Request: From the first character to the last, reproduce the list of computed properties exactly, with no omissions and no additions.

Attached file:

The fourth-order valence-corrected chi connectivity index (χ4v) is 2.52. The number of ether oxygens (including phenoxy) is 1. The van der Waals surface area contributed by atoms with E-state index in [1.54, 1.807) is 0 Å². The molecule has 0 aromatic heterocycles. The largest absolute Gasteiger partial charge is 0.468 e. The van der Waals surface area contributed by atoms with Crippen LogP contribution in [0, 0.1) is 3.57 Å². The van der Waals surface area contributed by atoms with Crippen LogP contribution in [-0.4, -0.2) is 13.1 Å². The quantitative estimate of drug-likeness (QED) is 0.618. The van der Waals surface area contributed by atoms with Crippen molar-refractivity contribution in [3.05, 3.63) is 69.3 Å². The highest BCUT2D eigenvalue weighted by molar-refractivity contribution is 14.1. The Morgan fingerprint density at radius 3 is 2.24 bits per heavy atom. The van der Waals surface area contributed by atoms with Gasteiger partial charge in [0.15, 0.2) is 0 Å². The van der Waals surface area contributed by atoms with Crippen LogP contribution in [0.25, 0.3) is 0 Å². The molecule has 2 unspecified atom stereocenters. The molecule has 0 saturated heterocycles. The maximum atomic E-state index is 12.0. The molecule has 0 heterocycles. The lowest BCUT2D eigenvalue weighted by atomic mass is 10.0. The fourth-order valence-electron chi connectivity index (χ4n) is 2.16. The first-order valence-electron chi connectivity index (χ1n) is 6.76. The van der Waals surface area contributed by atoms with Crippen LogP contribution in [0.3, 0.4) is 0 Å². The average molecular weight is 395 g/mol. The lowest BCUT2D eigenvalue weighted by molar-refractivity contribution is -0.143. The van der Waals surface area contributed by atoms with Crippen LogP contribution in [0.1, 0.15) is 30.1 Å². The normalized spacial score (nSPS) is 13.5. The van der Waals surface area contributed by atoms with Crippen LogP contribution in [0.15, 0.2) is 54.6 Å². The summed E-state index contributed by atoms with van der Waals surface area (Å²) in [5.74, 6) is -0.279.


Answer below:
The fourth-order valence-corrected chi connectivity index (χ4v) is 2.52. The number of ether oxygens (including phenoxy) is 1. The van der Waals surface area contributed by atoms with E-state index in [1.54, 1.807) is 0 Å². The molecule has 0 aromatic heterocycles. The largest absolute Gasteiger partial charge is 0.468 e. The van der Waals surface area contributed by atoms with Crippen LogP contribution in [0, 0.1) is 3.57 Å². The van der Waals surface area contributed by atoms with Crippen LogP contribution in [-0.4, -0.2) is 13.1 Å². The quantitative estimate of drug-likeness (QED) is 0.618. The van der Waals surface area contributed by atoms with Crippen molar-refractivity contribution in [3.05, 3.63) is 69.3 Å². The highest BCUT2D eigenvalue weighted by molar-refractivity contribution is 14.1. The Morgan fingerprint density at radius 3 is 2.24 bits per heavy atom. The van der Waals surface area contributed by atoms with Gasteiger partial charge in [0.15, 0.2) is 0 Å². The van der Waals surface area contributed by atoms with Crippen LogP contribution in [0.25, 0.3) is 0 Å². The molecule has 2 unspecified atom stereocenters. The molecule has 0 saturated heterocycles. The maximum atomic E-state index is 12.0. The molecule has 0 heterocycles. The lowest BCUT2D eigenvalue weighted by atomic mass is 10.0. The fourth-order valence-electron chi connectivity index (χ4n) is 2.16. The first-order valence-electron chi connectivity index (χ1n) is 6.76. The van der Waals surface area contributed by atoms with Crippen LogP contribution in [0.3, 0.4) is 0 Å². The average molecular weight is 395 g/mol. The lowest BCUT2D eigenvalue weighted by molar-refractivity contribution is -0.143. The van der Waals surface area contributed by atoms with Crippen LogP contribution in [0.1, 0.15) is 30.1 Å². The normalized spacial score (nSPS) is 13.5. The van der Waals surface area contributed by atoms with Crippen LogP contribution in [0.15, 0.2) is 54.6 Å². The summed E-state index contributed by atoms with van der Waals surface area (Å²) in [5.74, 6) is -0.279.